Now if this were social media it would be par for the course. But The Conversation’s editor, Misha Ketchell, takes its comments section seriously, so much so that he has banned anyone he regards as a climate sceptic from taking part in the online journal’s discussions.
Yet The Conversation readily runs commentary on its website comparing Australia’s democratically elected Prime Minister with the one-time leader of the Nazi Party.
So debate in Australia has come to this. The taxpayer-funded public broadcaster allows a comment to go to air unchallenged that depicts Australia as a dictatorship. And a journal funded by many Australian universities provides the opportunity for Morrison to be compared with Hitler.

Gerard Henderson is executive director of the Sydney Institute.

{ 8 comments… add one }
  • DT 10/11/2019, 6:24 am

    Until a majority of politicians on both sides of the Parliament agree to change the ABC Act of Parliament and amend the ABC Charter nothing can be done, the ABC is untouchable, the Government only has the power to appoint the Board of Directors and they appoint the Managing Director.

    • Cliff 10/11/2019, 6:51 am

      Holdeth not thy breath waiting for that to happen, comrade.

  • lorraine 10/11/2019, 6:28 am

    The media has been left for many years, very few are conservative .The ABC has been out of control for more than 15 years. Good manners and truth in a debate has been AWOL at the ABC with more gutter snipes employed there than all other outlets combined.

  • SebastianF 10/11/2019, 7:45 am

    Cut their funding, though, of course, Scumo hasn’t got the balls to do it. They’d squark and squeal a lot but it wouldn’t be much different to what they’re doing now.

  • DT 10/11/2019, 8:05 am

    The ABC is a federal agency which works within the following legislative framework.

    The ABC Act 1983

    The Australian Broadcasting Corporation Act (1983) (ABC Act) is the instrument which established the ABC.

    ABC Act
    The ABC Charter

    The ABC Charter is contained in s6 of the ABC Act. It outlines the ongoing functions and responsibilities of the ABC.

    6 Charter of the Corporation
    (1) The functions of the Corporation are:
    (a) to provide within Australia innovative and comprehensive broadcasting services of a high standard as part of the Australian broadcasting system consisting of national, commercial and community sectors and, without limiting the generality of the foregoing, to provide:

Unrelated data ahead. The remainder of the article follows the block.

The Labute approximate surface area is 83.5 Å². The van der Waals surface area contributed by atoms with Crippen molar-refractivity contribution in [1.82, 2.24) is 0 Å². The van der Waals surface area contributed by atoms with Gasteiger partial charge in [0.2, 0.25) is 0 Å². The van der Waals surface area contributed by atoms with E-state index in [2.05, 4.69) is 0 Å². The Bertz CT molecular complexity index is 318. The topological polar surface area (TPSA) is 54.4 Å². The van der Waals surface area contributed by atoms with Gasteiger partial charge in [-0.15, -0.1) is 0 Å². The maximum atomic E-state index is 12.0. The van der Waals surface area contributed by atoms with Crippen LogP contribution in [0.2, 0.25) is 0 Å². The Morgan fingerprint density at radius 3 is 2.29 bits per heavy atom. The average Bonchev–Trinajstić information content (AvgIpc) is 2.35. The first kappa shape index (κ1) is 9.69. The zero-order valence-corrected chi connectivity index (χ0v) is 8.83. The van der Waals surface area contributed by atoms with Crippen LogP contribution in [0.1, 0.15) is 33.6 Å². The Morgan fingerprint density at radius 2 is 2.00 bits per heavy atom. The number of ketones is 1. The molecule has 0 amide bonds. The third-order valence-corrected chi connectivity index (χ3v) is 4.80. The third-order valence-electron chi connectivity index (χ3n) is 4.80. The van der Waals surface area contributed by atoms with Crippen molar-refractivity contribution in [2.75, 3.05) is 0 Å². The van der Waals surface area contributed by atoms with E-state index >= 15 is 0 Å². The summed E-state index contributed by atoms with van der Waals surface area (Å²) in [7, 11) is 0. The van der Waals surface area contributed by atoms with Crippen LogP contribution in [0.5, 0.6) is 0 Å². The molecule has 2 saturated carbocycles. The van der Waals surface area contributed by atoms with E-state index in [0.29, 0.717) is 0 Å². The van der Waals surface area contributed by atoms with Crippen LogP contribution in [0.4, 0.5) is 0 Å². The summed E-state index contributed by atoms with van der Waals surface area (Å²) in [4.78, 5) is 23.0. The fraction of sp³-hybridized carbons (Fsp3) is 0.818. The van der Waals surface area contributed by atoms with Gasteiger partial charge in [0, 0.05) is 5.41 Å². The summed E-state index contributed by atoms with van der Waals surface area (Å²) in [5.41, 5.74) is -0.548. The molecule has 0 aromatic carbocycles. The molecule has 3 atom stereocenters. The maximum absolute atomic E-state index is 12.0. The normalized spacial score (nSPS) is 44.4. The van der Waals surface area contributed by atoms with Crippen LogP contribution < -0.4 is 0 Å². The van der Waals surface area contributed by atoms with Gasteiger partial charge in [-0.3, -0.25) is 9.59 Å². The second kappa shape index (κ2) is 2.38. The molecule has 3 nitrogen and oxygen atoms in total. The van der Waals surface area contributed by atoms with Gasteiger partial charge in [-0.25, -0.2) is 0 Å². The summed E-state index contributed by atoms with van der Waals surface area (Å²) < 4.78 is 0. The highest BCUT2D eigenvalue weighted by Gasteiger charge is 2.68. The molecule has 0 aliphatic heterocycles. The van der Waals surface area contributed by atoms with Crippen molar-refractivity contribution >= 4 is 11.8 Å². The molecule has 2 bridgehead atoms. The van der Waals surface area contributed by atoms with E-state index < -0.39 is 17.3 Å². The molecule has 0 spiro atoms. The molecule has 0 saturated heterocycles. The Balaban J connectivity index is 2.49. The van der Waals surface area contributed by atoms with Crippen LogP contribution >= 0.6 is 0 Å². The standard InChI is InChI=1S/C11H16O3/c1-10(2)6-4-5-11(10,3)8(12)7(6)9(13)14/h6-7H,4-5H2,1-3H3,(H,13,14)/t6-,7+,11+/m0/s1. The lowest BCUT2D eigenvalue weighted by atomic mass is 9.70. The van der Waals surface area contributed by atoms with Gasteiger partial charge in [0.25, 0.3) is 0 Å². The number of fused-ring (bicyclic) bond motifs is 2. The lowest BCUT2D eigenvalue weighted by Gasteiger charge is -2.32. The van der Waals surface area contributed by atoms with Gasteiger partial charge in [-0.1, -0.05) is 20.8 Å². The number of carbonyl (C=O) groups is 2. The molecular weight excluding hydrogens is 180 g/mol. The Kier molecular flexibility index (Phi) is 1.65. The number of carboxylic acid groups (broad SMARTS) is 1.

(i) broadcasting programs that contribute to a sense of national identity and inform and entertain, and reflect the cultural diversity of, the Australian community; and
    (ii) broadcasting programs of an educational nature;
    (b) to transmit to countries outside Australia broadcasting programs of news, current affairs, entertainment and cultural enrichment that will:
    (i) encourage awareness of Australia and an international understanding of Australian attitudes on world affairs; and
    (ii) enable Australian citizens living or travelling outside Australia to obtain information about Australian affairs and Australian attitudes on world affairs; and
    (ba) to provide digital media services; and
    (c) to encourage and promote the musical, dramatic and other performing arts in Australia.
    Note: See also section 31AA (Corporation or prescribed companies to be the only providers of Commonwealth‑funded international broadcasting services).
    (2) In the provision by the Corporation of its broadcasting services within Australia:
    (a) the Corporation shall take account of:
    (i) the broadcasting services provided by the commercial and community sectors of the Australian broadcasting system;
    (ii) the standards from time to time determined by the ACMA in respect of broadcasting services;
    (iii) the responsibility of the Corporation as the provider of an independent national broadcasting service to provide a balance between broadcasting programs of wide appeal and specialized broadcasting programs;
    (iv) the multicultural character of the Australian community; and
    (v) in connection with the provision of broadcasting programs of an educational nature—the responsibilities of the States in relation to education; and
    (b) the Corporation shall take all such measures, being measures consistent with the obligations of the Corporation under paragraph (a), as, in the opinion of the Board, will be conducive to the full development by the Corporation of suitable broadcasting programs.
    (3) The functions of the Corporation under subsection (1) and the duties imposed on the Corporation under subsection (2) constitute the Charter of the Corporation.
    (4) Nothing in this section shall be taken to impose on the Corporation a duty that is enforceable by proceedings in a court.

    The Public Governance, Performance and Accountability Act 2013

    The ABC is a corporate Commonwealth entity operating under Public Governance, Performance and Accountability Act 2013 (the PGPA Act). The PGPA Act sets the standards of governance, performance and accountability for all Commonwealth entities. It imposes specific duties on the ABC Board and Executive relating to things such as the preparation of financial statements, the way in which accounts are to be maintained, the disclosure of directors’ interests, and the preparation of annual reports. It also imposes general duties on all ABC employees to, amongst other things, act honestly, in good faith and for a proper purpose.

  • DT 10/11/2019, 8:08 am
  • Penguinite 10/11/2019, 9:02 am

    Never ceased to be amazed by their (ABC) myopic view of the world. Having just recovered from Greta Thunberg crisis, the news on Thursday was all about 11000 scientists declaring a climate emergency. I don’t know how the news readers can maintain their composure after this crap was exposed. Seems most of the 11000 names were anything but scientists!

    • Peter W 11/11/2019, 7:06 pm

      So they can only find 11,000 dubious scientists from a world population of 7,503,828,000.

      Surely we have more than 11,000 scientists?

Leave a Comment